Signing your work is a wonky sort of thing.

Lori McNee, Silver Creek Spring, 24×36, oil

You want to “tag” your work as yours (if only so your potential collectors know who to look for when they want to collect more!). However, you don’t want to be obnoxiously self-promotional or self-aggrandizing about it. You need to be careful not to disrupt the visual harmony of the work. So you have to hit just the right tone between “subtly integrated into the painting” and “clearly visible even to the casual viewer.” Lower right corner is the standard operating procedure unless there’s a compelling design reason not to.

Signing your work shows you stand behind it; it’s like your stamp of approval for whatever leaves your studio. Also, your collectors want your work to be clearly identified as yours. Therefore, it’s probably not advisable to scribble something unreadable or to use initials or some inscrutable symbol unless you aren’t interested in selling a lot of work while you’re still around. If you want to leave decoding your signature to the PhD.s who will be poring over your work and assembling your catalogue raisonee once you’re dead, that’s going to do fine (LOL).

Spend some time looking at artist signatures and trying out a page of possible variants you might like to use for your own. You want something with a little style, I think, something readable and eye-catching enough to show you put thought and personality into every detail of your work.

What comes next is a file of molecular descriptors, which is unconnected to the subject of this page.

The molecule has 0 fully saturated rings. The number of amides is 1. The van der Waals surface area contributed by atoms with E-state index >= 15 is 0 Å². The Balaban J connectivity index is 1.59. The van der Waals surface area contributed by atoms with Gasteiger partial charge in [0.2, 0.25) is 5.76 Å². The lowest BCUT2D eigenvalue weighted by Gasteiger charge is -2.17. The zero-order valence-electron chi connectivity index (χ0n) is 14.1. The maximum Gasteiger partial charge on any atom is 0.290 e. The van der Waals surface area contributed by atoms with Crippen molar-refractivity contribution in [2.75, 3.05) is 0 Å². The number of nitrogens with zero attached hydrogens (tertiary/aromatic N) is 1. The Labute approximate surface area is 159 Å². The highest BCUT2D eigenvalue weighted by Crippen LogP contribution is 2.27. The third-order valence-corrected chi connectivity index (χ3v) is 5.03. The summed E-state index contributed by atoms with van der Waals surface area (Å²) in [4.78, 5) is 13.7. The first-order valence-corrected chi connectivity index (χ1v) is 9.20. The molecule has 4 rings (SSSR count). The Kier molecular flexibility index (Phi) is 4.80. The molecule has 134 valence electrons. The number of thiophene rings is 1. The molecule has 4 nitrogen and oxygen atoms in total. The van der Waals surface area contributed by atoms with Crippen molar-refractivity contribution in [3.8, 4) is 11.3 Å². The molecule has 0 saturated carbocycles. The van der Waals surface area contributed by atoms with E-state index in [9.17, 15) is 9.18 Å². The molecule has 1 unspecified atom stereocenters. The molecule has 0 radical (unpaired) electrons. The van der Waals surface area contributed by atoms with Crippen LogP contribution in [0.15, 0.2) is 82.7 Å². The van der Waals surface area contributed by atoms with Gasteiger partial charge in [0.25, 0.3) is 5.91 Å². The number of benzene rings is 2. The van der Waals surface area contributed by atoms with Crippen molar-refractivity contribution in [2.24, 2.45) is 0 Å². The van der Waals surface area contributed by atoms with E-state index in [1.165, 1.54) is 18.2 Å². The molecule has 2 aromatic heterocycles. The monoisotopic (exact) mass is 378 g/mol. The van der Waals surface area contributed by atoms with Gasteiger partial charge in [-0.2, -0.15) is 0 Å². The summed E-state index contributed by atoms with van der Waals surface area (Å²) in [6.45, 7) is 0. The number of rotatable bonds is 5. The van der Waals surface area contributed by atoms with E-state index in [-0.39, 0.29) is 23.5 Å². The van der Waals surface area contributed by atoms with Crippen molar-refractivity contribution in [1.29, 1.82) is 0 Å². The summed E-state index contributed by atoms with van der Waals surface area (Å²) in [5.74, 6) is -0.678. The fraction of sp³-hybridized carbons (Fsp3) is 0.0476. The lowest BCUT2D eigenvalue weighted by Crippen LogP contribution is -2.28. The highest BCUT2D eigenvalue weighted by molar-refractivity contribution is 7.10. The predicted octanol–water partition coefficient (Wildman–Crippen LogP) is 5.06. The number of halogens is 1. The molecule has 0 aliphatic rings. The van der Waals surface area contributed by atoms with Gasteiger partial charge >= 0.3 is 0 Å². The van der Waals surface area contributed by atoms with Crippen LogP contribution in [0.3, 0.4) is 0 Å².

Lori McNee, Downy Dream, 16×20, oil

Artist Lori McNee, whose paintings illustrate this post, some time ago published a roundup of 12 famous artist signatures on her blog. In addition to showing the interesting variety of historical artist’s signatures, each gets a short handwriting analysis speculating about what the penmanship reflects of the artist’s personality.

For the analyses of the other 10 famous artist’s signatures, check out Lori’s full blog post here.

By the way, three of Lori McNee’s best-selling videos on both making and selling art are on sale over here.

Lori McNee, Backyard Chicken, 16X20, oil


Painting from the Blue Serie: Untitled I, Acrylic on canvas, 150 x 190 cm, Aatifi, 2015 – part of the solo exhibition “Aatifi – News from Afghanistan” in the Pergamon Museum Berlin in 2015.

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